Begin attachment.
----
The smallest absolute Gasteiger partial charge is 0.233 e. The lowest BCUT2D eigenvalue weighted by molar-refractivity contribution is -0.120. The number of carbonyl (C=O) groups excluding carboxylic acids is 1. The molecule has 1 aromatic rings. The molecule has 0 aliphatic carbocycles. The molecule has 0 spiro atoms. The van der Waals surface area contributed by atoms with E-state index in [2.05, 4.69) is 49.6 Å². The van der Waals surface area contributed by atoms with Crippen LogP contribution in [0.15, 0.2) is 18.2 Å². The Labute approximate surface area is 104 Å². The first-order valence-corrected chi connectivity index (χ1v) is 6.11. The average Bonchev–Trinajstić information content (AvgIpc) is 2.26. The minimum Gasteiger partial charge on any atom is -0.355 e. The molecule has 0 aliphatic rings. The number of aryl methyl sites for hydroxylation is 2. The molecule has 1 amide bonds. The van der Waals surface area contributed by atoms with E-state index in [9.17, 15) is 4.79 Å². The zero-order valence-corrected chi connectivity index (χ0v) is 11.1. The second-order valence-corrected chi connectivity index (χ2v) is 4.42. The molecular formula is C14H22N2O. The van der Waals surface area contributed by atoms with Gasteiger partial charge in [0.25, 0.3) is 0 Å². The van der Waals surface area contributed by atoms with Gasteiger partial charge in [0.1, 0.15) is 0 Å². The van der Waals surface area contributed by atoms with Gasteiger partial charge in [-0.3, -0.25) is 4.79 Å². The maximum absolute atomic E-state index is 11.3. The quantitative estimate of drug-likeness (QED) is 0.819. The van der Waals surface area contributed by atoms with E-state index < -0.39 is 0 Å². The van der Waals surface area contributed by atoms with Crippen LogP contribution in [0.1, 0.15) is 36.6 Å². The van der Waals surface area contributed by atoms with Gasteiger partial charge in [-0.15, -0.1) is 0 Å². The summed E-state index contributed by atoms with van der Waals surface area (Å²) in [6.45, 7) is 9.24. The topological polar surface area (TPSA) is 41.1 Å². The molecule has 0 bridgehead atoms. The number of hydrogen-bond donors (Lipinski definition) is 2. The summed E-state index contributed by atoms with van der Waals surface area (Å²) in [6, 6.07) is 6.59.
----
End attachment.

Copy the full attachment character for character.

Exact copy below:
The smallest absolute Gasteiger partial charge is 0.233 e. The lowest BCUT2D eigenvalue weighted by molar-refractivity contribution is -0.120. The number of carbonyl (C=O) groups excluding carboxylic acids is 1. The molecule has 1 aromatic rings. The molecule has 0 aliphatic carbocycles. The molecule has 0 spiro atoms. The van der Waals surface area contributed by atoms with E-state index in [2.05, 4.69) is 49.6 Å². The van der Waals surface area contributed by atoms with Crippen LogP contribution in [0.15, 0.2) is 18.2 Å². The Labute approximate surface area is 104 Å². The first-order valence-corrected chi connectivity index (χ1v) is 6.11. The average Bonchev–Trinajstić information content (AvgIpc) is 2.26. The minimum Gasteiger partial charge on any atom is -0.355 e. The molecule has 0 aliphatic rings. The number of aryl methyl sites for hydroxylation is 2. The molecule has 1 amide bonds. The van der Waals surface area contributed by atoms with E-state index in [9.17, 15) is 4.79 Å². The zero-order valence-corrected chi connectivity index (χ0v) is 11.1. The second-order valence-corrected chi connectivity index (χ2v) is 4.42. The molecular formula is C14H22N2O. The van der Waals surface area contributed by atoms with Gasteiger partial charge in [0.25, 0.3) is 0 Å². The van der Waals surface area contributed by atoms with Gasteiger partial charge in [0.1, 0.15) is 0 Å². The van der Waals surface area contributed by atoms with Gasteiger partial charge in [-0.3, -0.25) is 4.79 Å². The maximum absolute atomic E-state index is 11.3. The quantitative estimate of drug-likeness (QED) is 0.819. The van der Waals surface area contributed by atoms with E-state index < -0.39 is 0 Å². The van der Waals surface area contributed by atoms with Crippen LogP contribution in [0.1, 0.15) is 36.6 Å². The van der Waals surface area contributed by atoms with Gasteiger partial charge in [-0.15, -0.1) is 0 Å². The summed E-state index contributed by atoms with van der Waals surface area (Å²) in [6.45, 7) is 9.24. The topological polar surface area (TPSA) is 41.1 Å². The molecule has 0 bridgehead atoms. The number of hydrogen-bond donors (Lipinski definition) is 2. The summed E-state index contributed by atoms with van der Waals surface area (Å²) in [6, 6.07) is 6.59.